She wished, not for the first time, that she possessed a Knight's sense of place in the Force, and of the whole of the universe. Then she silently uttered a rebuke for entertaining such pointless daydreams. A Jedi must not be distracted by what they wish might be, but must focus instead on what is. The teaching carried her only a little ways, for it reminded her that if she was a better Jedi she'd not struggle so much with distractions. It left her in a circle without escape.

    Morne put the speeder down on a docking pad clamped to the outside of one of the peculiar multiple-column towers that the underworld generated, one whose central spire stretched from the base of the level all the way to its ceiling. A glance at the construction work was enough to mark it out as among the finer class of housing structures available, one deliberately constructed for habitation rather than re-purposed. Such places held the domiciles of the underworld's native rich, the private fortresses for use by those whose businesses, family ties, or general criminality prevented ascension to greater heights. Stout duracrete walls and narrow, slit-like windows masked the wealth behind a secure industrial veneer, but the high-end environmental systems, well-maintained docking mechanisms, and modern electronic network linkages gave the truth away even to Nema's inexperienced eyes.

    “Busy,” Morne noted upon arrival. Half-a-dozen other police speeders clustered on the pad, sufficient crowding that he had to squeeze his way in carefully. As he powered down the repulsors he tapped the unit's centrally-mounted comlink panel. “This is Officer KX-62347, arriving at scene with Jedi Rig Nema.”

    “Copy that,” another distinctly police voice replied. “Head in, we'll meet you at the hatch.”

    Nema anticipated a turbolift ride, but the masked officer merely led them two doors down the hall from the exterior hatch. Apparently whoever was involved in the case possessed enough money and influence to afford a suite with direct launch access.

    Two officers, faceless like all the others, stood outside the stout suite doorway. One of them held up a datapad and without a word snapped a quick picture directly in front of Nema's face. He tapped the screen several times, ignoring the furious look the Jedi shot him. “You're cleared to access the scene,” he announced. Unexpectedly he added a warning. “Crime scene analysis has swept the place, but it's been ordered left undisturbed for you. Watch out, it's not pretty.”

    When the door whisked open in the next moment the two new arrivals instantly discovered that this was a severe understatement.

    “Hell,” Morne muttered, an entire world of reaction compressed down to one stark syllable.

    Nema managed to hold on to silence, but her teeth clenched tight. It was considerably worse than she'd imagined.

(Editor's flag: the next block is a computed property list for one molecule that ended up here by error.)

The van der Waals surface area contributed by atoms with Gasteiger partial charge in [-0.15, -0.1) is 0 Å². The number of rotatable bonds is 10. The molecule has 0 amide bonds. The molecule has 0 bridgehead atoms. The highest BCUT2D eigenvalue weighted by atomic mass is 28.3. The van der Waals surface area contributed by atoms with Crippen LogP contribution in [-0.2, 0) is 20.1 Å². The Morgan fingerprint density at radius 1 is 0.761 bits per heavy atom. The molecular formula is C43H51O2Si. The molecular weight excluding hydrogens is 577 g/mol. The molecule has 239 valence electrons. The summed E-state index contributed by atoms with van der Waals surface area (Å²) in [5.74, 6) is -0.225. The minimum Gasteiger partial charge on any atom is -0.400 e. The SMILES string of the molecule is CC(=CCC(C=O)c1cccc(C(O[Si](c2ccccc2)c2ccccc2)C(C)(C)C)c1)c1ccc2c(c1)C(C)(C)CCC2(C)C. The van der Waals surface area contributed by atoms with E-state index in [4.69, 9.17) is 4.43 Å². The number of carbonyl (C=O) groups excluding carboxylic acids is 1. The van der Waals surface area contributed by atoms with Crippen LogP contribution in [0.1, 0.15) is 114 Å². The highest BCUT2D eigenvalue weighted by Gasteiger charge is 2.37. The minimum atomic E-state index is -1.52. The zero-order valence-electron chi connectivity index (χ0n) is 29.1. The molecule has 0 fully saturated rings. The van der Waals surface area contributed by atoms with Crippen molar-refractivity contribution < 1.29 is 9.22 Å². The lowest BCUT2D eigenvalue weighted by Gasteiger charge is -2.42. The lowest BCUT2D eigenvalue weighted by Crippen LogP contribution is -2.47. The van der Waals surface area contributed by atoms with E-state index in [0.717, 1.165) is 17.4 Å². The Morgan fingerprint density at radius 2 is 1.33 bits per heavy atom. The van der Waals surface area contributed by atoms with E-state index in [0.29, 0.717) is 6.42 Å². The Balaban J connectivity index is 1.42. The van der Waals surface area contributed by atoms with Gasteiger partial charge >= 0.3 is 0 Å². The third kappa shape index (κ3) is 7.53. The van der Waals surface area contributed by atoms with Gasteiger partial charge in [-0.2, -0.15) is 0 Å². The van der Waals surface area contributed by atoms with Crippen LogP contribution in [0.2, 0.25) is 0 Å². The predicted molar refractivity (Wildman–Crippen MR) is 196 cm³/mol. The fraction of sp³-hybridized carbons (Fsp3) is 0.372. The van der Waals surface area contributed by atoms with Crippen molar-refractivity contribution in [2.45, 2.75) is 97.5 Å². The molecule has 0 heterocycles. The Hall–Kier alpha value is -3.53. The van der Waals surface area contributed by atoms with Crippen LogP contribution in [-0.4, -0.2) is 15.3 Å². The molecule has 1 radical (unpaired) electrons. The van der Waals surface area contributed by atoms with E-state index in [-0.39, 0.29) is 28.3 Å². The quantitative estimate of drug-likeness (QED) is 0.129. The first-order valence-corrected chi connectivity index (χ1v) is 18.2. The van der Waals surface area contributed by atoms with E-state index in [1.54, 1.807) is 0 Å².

The suite itself was spacious and sumptuous, at least by underworld standards. Three bedrooms, a private office, two refreshers, full kitchen, and a wide common room waited just beyond the door. The visible furnishings appeared to be genuine nerf-hide, imported and expensive. On the open market the suite was probably valued above multi-story buildings with dozens of apartments, and doubtless exceeded the worth of Nema's tiny Jedi safehouse by at least an order of magnitude. It would have been a very nice residence, normally.

    Except gore liberally coated the common room. Blood spatter managed to touch every surface, floor to ceiling. Furniture stood darkened and blanketed by it. Puddled stains soaked through the plush carpeting. Some reached far enough that they dripped off the refresher door. Body parts, stained crimson above their natural coloration, lay scattered about the floor, mangled in a horrifyingly extensive number of ways.

    Three people, some part of Nema's mind calculated. Everything else had gone numb, but the trauma course training remained and asserted itself as her consciousness struggled to blot out the horrors. Bare assessment, devoid of caring, alien to the Force, took over. Pattern-matching gathered pieces together, assembled them, cleaned them up, and correlated them against other reports, images held deep in memory. Each body had been ripped apart, torn to pieces, limbs shredded from their sockets by a combination of immense power and wild savagery. The remnants were structured similarly beneath the skin, only the remaining epidermal fragments, some pinkish, others lime green, and the largest fraction coal black, differentiated them now.

    They were not alone in their terrible abattoir with the dead, and some semblance of order returned when the room's other living occupant spoke. “You're looking at the remains of Sector Administrator Ran Mikuris, along with his mistress and his bodyguard.” The speaker wore the same mask, helmet, and optics as Morne, complete with the armored coat, but he bore rank armbands on both forearms, and they were gold rather than yellow. He, for the speaker was clearly male by his timbre despite the helmet modulation, spoke with authority and strode across the blood soaked murder scene as if nothing could be allowed to impede him.